This study investigated previous hypotheses that the tongue can abrade acid softened/eroded enamel surfaces.
Twelve upper removable appliances each retaining 2 anterior and 2 posterior human enamel specimens were constructed. Each specimen was exposed to acid on both surfaces, but only one surface was allowed contact with the tongue. Therefore, 96 surfaces were assessed. Appliances were worn from 9.30 to 17.00 Monday to Friday for 22 days. Acid eroded lesions were created by immersing the specimens for 5 min in 50 ml orange juice three times daily. Enamel loss was measured using Quantitative light- induced fluorescence (QLF) and Non- contact profilometry (NCLP) and the differences (D) between tongue (D t ) and palate facing (D P ) surfaces determined.
%ΔF D(t-p) from the two anterior specimens were greater than from those placed posteriorly with mean values of 15.9% (±9.1) and 14.4% (±8.4), 5.6% (±8.7) and 4.5% (±6.6) respectively. Similarly, NCLP data showed anterior specimens had greater differences for mean step height (MSH) between tongue – facing and the palate – facing (control) surfaces than posterior specimens. MSH D(t-p) values were 59.4 μm (±30.3) for anterior tongue facing surfaces and 55.5 μm (±29.4) for posterior palate facing surfaces. For the posterior specimens MSH was 48.1 μm (±26.1) and 51.7 μm (±30.4) respectively (p < 0.05).
The greater enamel surface loss of the anterior specimens demonstrates that abrasion by the tongue on acid softened/eroded enamel in situ is likely.
Dental erosion is the irreversible loss of dental hard tissues by acids without bacterial involvement . As a result, the enamel surface will be characterised by partial demineralisation (softening) followed by a complete loss of the outermost enamel layer. If not allowed to re – mineralise, the remaining softened enamel is susceptible to be removed by mechanical forces such as toothbrushing .
Friction from oral soft tissues, particularly the tongue, has also been reported as responsible for tissue loss from pre – eroded surfaces .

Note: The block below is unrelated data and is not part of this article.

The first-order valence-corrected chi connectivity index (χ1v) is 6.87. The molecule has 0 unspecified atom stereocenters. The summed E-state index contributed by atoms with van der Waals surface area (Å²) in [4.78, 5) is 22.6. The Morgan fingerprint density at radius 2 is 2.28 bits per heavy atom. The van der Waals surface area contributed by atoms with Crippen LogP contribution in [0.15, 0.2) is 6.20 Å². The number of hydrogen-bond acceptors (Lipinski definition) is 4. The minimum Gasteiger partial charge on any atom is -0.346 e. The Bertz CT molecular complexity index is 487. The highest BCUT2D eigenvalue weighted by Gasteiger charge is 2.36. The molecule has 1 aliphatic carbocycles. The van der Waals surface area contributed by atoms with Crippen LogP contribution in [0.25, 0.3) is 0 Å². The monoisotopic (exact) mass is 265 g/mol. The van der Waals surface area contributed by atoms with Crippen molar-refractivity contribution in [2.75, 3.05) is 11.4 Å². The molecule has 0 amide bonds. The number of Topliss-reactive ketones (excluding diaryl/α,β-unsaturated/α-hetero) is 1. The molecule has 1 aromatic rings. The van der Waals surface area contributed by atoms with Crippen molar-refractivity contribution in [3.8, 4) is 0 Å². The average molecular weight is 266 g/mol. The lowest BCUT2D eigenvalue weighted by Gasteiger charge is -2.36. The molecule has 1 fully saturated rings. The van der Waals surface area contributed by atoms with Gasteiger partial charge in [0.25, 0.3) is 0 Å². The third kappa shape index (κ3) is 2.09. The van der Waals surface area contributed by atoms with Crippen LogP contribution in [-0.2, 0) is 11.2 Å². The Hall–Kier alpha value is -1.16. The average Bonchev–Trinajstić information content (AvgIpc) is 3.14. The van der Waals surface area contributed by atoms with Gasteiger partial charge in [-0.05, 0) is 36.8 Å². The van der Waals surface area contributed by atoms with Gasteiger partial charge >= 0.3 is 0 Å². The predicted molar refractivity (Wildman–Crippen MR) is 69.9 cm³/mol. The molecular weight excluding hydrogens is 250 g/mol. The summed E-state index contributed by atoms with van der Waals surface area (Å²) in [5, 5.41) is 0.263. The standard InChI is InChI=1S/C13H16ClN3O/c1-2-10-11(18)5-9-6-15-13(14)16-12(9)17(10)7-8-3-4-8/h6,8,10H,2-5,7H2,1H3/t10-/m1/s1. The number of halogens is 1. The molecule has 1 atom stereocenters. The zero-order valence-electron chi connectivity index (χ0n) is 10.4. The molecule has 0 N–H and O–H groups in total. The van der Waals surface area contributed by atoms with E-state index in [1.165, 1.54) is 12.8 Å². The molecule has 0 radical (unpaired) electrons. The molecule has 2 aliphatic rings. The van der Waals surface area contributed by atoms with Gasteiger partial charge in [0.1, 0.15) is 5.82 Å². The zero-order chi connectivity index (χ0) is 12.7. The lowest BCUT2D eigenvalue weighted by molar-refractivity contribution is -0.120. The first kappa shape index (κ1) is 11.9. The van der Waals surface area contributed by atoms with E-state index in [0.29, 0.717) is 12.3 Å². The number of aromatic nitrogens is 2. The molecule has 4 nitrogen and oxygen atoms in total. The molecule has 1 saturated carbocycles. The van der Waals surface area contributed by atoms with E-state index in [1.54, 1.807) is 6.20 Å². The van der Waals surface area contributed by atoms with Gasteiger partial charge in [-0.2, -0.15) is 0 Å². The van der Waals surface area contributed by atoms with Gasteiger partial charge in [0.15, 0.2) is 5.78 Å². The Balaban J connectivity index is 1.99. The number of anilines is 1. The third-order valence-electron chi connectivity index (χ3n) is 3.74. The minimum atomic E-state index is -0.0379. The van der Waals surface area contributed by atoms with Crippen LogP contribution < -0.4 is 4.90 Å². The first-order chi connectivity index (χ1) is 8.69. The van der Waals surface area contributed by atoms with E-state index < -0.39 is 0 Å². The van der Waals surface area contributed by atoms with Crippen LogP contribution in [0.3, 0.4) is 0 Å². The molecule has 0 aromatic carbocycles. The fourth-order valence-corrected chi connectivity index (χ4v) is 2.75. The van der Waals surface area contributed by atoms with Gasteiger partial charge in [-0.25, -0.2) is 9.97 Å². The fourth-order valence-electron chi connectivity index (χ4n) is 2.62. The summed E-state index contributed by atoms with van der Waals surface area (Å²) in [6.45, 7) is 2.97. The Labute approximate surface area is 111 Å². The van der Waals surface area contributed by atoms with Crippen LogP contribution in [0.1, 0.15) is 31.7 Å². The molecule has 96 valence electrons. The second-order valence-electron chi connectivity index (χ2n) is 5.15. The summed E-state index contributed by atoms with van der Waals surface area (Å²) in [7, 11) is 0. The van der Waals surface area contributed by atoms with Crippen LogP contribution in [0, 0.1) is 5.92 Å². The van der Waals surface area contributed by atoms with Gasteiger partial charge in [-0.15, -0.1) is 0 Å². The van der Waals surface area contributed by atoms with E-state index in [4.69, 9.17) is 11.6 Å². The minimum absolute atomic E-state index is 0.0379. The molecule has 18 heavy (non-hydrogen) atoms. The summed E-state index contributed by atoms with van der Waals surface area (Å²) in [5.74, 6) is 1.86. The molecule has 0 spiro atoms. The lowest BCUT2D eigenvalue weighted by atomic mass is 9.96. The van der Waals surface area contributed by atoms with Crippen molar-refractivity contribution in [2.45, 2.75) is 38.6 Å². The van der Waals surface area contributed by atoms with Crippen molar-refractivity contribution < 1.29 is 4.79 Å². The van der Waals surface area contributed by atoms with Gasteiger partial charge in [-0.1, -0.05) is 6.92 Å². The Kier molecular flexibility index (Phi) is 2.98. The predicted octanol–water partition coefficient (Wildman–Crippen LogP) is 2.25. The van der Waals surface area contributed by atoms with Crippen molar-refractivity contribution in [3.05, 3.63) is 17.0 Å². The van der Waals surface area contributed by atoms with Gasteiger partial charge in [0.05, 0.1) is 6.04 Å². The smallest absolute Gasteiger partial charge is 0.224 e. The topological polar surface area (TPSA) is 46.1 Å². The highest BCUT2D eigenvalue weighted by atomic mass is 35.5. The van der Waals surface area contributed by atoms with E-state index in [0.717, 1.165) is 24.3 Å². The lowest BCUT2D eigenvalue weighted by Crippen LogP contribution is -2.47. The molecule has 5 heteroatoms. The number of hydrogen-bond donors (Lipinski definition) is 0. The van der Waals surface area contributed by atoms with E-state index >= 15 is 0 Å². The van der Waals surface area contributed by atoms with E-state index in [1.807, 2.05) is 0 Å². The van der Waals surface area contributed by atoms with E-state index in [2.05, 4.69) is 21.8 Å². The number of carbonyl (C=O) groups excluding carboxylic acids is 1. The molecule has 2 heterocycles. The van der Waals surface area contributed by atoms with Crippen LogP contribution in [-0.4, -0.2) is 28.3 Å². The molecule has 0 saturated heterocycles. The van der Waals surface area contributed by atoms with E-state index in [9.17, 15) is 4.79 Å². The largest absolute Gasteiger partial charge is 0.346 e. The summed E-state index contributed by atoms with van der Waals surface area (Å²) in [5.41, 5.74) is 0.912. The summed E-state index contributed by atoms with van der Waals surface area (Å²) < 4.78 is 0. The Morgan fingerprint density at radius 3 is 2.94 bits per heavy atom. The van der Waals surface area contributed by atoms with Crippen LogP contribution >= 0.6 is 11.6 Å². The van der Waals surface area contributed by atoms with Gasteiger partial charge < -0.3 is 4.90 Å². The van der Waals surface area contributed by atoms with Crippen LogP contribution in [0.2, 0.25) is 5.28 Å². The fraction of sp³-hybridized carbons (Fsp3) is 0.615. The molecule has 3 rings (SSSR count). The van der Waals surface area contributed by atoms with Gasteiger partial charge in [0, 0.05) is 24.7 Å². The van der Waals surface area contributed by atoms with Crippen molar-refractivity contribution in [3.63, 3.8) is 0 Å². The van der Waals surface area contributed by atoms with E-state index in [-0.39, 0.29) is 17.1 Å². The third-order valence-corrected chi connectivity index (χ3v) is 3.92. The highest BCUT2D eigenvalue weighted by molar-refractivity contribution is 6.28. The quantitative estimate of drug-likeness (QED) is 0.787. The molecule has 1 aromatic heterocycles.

The interaction between erosion and abrasion, in many in vitro and in situ models, has been studied separately; eroded lesions are first created on enamel surfaces which are then subjected to abrasion. Such models are applicable when wear has been caused by brushing of teeth after the consumption of acidic food or beverages. However, it is possible for erosion and abrasion to occur simultaneously, for instance, during the consumption of acidic food or drinks.
Despite the growing research interest in the effect of pressure from the tongue on previously eroded enamel surfaces, related studies are still scarce with only one tongue simulation study and one, in vitro , tongue licking study . Greater wear occurred after erosion with attrition or tongue rubbing followed by remineralisation in artificial saliva in vitro than in the other regimens which included simulated tooth brush abrasion, tongue rubbing and attrition without the erosion in citric acid . Another in vitro study also found greater tooth substance loss on enamel and dentine specimens eroded for 10 min and then licked by the tongue for one minute although ultrasonication had a significant synergistic effect . Both studies were carried out in vitro using relatively harsh regimens.
Prevalence of enamel erosion on different enamel surfaces in healthy individuals has been investigated previously . Despite wide agreement that palatal surfaces are more susceptible to erosion , some studies showed that labial enamel was mostly affected while others could not find differences between the two surfaces .
The aim of this study was to investigate the effect of tongue abrasion, in vivo , on pre-eroded enamel specimens using a novel in situ appliance and to compare that effect on different tooth surfaces (labial vs . palatal). It was hypothesised that: (1) enamel specimens previously exposed to acid erosion in vitro followed by tongue abrasion would show more wear than if eroded only and (2) that there would be no difference in susceptibility to erosion/abrasion between labial and palatal enamel surfaces.